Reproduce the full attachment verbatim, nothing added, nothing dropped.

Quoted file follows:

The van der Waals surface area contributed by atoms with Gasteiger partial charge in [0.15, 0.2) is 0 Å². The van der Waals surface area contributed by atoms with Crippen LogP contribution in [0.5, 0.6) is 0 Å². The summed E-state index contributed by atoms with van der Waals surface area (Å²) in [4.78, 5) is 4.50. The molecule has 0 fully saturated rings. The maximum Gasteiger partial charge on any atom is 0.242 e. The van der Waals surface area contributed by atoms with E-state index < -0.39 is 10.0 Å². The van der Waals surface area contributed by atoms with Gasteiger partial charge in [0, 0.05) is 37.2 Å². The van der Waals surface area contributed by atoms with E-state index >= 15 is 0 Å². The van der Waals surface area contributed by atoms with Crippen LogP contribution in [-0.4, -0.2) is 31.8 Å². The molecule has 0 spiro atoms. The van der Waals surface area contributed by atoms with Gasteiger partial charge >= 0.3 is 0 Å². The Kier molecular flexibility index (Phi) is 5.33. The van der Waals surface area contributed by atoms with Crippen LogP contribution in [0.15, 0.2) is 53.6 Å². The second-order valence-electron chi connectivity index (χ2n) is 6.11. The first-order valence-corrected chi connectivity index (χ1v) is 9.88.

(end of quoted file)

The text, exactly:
The van der Waals surface area contributed by atoms with Gasteiger partial charge in [0.15, 0.2) is 0 Å². The van der Waals surface area contributed by atoms with Crippen LogP contribution in [0.5, 0.6) is 0 Å². The summed E-state index contributed by atoms with van der Waals surface area (Å²) in [4.78, 5) is 4.50. The molecule has 0 fully saturated rings. The maximum Gasteiger partial charge on any atom is 0.242 e. The van der Waals surface area contributed by atoms with E-state index < -0.39 is 10.0 Å². The van der Waals surface area contributed by atoms with Gasteiger partial charge in [0, 0.05) is 37.2 Å². The van der Waals surface area contributed by atoms with E-state index >= 15 is 0 Å². The van der Waals surface area contributed by atoms with Crippen LogP contribution in [-0.4, -0.2) is 31.8 Å². The molecule has 0 spiro atoms. The van der Waals surface area contributed by atoms with Gasteiger partial charge >= 0.3 is 0 Å². The Kier molecular flexibility index (Phi) is 5.33. The van der Waals surface area contributed by atoms with Crippen LogP contribution in [0.15, 0.2) is 53.6 Å². The second-order valence-electron chi connectivity index (χ2n) is 6.11. The first-order valence-corrected chi connectivity index (χ1v) is 9.88.